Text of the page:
VICTIMS of Jimmy Savile at a Leeds hospital were disbelieved, belittled and “even laughed at” when they reported abuse to staff, according to a bombshell report released today into the shamed DJ’s activities.
An inquiry into the 50 years of abuse by the presenter at Leeds General Infirmary revealed he had 60 victims at the hospital, aged between five and 75, as his regular presence gave him “something akin to invisibility”.
The family of the Leeds-born former Top of the Pops presenter today said they were “devastated” by the report’s findings and said it described someone they did not know or recognise.
Savile’s victims included a ten-year-old boy sexually assaulted by Savile while on a trolley waiting for an x-ray and a teenage girl recovering from abdominal surgery. He also forced his tongue into the mouth of a female doctor on a children’s ward in the 1990s, while grabbing her breast.
In one case, a young teenage victim in the 1960 was raped by Savile and was thought to be pregnant, with Savile as the potential father. The presenter then coached her to threaten suicide should staff refuse her request for an abortion.
Nine of the victims, including six patients and three employees, told hospital staff of the abuse, but received an “inadequate professional response”, investigators said.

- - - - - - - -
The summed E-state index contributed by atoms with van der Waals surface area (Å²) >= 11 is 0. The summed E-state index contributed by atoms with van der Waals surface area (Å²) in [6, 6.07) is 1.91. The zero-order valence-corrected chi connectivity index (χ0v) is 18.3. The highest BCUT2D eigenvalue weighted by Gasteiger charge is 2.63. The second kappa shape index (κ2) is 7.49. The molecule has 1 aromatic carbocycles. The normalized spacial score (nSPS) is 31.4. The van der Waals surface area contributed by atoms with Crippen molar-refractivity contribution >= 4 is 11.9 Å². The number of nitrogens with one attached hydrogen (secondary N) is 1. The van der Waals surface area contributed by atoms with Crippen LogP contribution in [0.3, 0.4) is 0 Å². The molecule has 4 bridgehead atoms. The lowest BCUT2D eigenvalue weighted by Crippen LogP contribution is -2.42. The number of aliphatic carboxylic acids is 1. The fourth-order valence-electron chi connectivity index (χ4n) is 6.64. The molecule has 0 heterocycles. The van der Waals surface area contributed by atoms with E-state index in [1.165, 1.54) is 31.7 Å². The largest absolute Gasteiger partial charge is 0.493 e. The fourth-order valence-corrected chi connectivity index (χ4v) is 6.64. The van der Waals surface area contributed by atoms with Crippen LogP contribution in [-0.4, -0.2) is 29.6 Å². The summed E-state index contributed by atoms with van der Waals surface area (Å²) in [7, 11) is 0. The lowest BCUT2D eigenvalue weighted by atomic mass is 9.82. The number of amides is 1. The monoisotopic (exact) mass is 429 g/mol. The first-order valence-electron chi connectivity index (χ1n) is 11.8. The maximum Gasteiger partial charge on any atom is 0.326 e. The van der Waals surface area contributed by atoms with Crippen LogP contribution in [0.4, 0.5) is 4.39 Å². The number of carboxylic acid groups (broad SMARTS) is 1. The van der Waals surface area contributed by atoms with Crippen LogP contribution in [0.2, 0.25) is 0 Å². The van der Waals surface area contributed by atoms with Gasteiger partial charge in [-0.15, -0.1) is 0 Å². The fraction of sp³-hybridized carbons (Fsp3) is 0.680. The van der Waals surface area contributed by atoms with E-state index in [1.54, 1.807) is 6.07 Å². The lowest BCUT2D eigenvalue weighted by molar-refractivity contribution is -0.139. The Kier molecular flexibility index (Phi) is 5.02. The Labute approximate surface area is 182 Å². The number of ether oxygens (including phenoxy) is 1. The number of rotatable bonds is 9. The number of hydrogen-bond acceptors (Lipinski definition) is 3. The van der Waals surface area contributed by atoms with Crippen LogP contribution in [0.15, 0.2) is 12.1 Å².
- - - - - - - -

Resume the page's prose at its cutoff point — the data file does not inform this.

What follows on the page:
The report’s author, former senior NHS official Dr Susan Proctor, said: “For the victims who disclosed to staff what happened to them, not being believed, or being belittled, even laughed at, served only to compound their feelings of hurt and betrayal.
“With hindsight, some victims have reflected that the staff they disclosed their abuse to just did not know what to do in response.
“This may be true, but it is unacceptable and, certainly in a hierarchical structure, the first response to such disclosure would have been to tell someone in a more senior position.”
The review also revealed:
• Three people, who may have been hospital employees, helped Savile in arranging his abuse in the 1960s.
• Victims tended to keep silent because they felt “they had brought it on themselves” and would not be believed because of Savile’s fame.
• He boasted of having jewellery made from the glass eyes of dead patients taken from the mortuary and described performing sex acts on the bodies.
• Savile was seen as a “menacing presence” by some at the hospital, with a former chief executive describing him as “fearful”.